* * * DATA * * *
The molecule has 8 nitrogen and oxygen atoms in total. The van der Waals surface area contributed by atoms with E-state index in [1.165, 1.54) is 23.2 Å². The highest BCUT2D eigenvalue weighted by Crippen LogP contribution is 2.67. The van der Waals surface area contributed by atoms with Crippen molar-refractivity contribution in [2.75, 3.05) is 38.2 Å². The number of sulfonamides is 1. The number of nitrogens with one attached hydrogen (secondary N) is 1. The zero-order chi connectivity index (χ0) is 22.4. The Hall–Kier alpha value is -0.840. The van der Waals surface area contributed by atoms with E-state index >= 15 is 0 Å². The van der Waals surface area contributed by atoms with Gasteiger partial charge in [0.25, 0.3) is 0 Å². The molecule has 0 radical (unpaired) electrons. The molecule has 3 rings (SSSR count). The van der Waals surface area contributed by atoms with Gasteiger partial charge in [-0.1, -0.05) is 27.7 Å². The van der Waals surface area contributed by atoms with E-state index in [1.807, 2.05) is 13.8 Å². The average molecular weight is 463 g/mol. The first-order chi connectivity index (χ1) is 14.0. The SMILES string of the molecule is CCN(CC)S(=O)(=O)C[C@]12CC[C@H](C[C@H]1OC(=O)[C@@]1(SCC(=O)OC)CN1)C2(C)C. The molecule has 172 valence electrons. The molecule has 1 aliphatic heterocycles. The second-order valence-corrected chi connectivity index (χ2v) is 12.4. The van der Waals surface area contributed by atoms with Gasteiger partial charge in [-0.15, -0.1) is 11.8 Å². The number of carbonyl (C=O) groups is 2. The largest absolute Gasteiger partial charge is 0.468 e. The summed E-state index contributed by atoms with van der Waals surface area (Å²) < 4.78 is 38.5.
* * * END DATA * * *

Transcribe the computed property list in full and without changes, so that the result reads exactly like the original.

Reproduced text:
The molecule has 8 nitrogen and oxygen atoms in total. The van der Waals surface area contributed by atoms with E-state index in [1.165, 1.54) is 23.2 Å². The highest BCUT2D eigenvalue weighted by Crippen LogP contribution is 2.67. The van der Waals surface area contributed by atoms with Crippen molar-refractivity contribution in [2.75, 3.05) is 38.2 Å². The number of sulfonamides is 1. The number of nitrogens with one attached hydrogen (secondary N) is 1. The zero-order chi connectivity index (χ0) is 22.4. The Hall–Kier alpha value is -0.840. The van der Waals surface area contributed by atoms with E-state index >= 15 is 0 Å². The van der Waals surface area contributed by atoms with Gasteiger partial charge in [0.25, 0.3) is 0 Å². The molecule has 0 radical (unpaired) electrons. The molecule has 3 rings (SSSR count). The van der Waals surface area contributed by atoms with Gasteiger partial charge in [-0.1, -0.05) is 27.7 Å². The van der Waals surface area contributed by atoms with E-state index in [1.807, 2.05) is 13.8 Å². The average molecular weight is 463 g/mol. The first-order chi connectivity index (χ1) is 14.0. The SMILES string of the molecule is CCN(CC)S(=O)(=O)C[C@]12CC[C@H](C[C@H]1OC(=O)[C@@]1(SCC(=O)OC)CN1)C2(C)C. The molecule has 172 valence electrons. The molecule has 1 aliphatic heterocycles. The second-order valence-corrected chi connectivity index (χ2v) is 12.4. The van der Waals surface area contributed by atoms with Gasteiger partial charge in [-0.15, -0.1) is 11.8 Å². The number of carbonyl (C=O) groups is 2. The largest absolute Gasteiger partial charge is 0.468 e. The summed E-state index contributed by atoms with van der Waals surface area (Å²) < 4.78 is 38.5.